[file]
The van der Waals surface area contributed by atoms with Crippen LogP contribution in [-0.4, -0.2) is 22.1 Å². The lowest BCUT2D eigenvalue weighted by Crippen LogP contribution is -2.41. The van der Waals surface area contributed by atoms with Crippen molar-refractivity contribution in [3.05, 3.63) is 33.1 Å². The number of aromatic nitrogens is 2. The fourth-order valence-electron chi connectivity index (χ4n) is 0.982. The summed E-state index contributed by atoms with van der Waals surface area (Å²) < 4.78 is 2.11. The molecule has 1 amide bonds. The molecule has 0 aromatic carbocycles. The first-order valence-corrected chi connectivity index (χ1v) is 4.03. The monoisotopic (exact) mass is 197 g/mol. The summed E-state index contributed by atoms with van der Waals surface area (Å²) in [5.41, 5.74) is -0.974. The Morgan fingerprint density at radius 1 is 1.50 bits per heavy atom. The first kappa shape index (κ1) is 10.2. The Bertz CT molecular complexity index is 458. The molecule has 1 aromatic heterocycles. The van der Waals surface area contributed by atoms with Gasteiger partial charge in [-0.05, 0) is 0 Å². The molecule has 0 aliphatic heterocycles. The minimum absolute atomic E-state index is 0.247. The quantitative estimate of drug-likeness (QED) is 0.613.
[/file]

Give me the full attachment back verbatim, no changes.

The van der Waals surface area contributed by atoms with Crippen LogP contribution in [-0.4, -0.2) is 22.1 Å². The lowest BCUT2D eigenvalue weighted by Crippen LogP contribution is -2.41. The van der Waals surface area contributed by atoms with Crippen molar-refractivity contribution in [3.05, 3.63) is 33.1 Å². The number of aromatic nitrogens is 2. The fourth-order valence-electron chi connectivity index (χ4n) is 0.982. The summed E-state index contributed by atoms with van der Waals surface area (Å²) < 4.78 is 2.11. The molecule has 1 amide bonds. The molecule has 0 aromatic carbocycles. The first-order valence-corrected chi connectivity index (χ1v) is 4.03. The monoisotopic (exact) mass is 197 g/mol. The summed E-state index contributed by atoms with van der Waals surface area (Å²) in [5.41, 5.74) is -0.974. The Morgan fingerprint density at radius 1 is 1.50 bits per heavy atom. The first kappa shape index (κ1) is 10.2. The Bertz CT molecular complexity index is 458. The molecule has 1 aromatic heterocycles. The van der Waals surface area contributed by atoms with Gasteiger partial charge in [-0.05, 0) is 0 Å². The molecule has 0 aliphatic heterocycles. The minimum absolute atomic E-state index is 0.247. The quantitative estimate of drug-likeness (QED) is 0.613.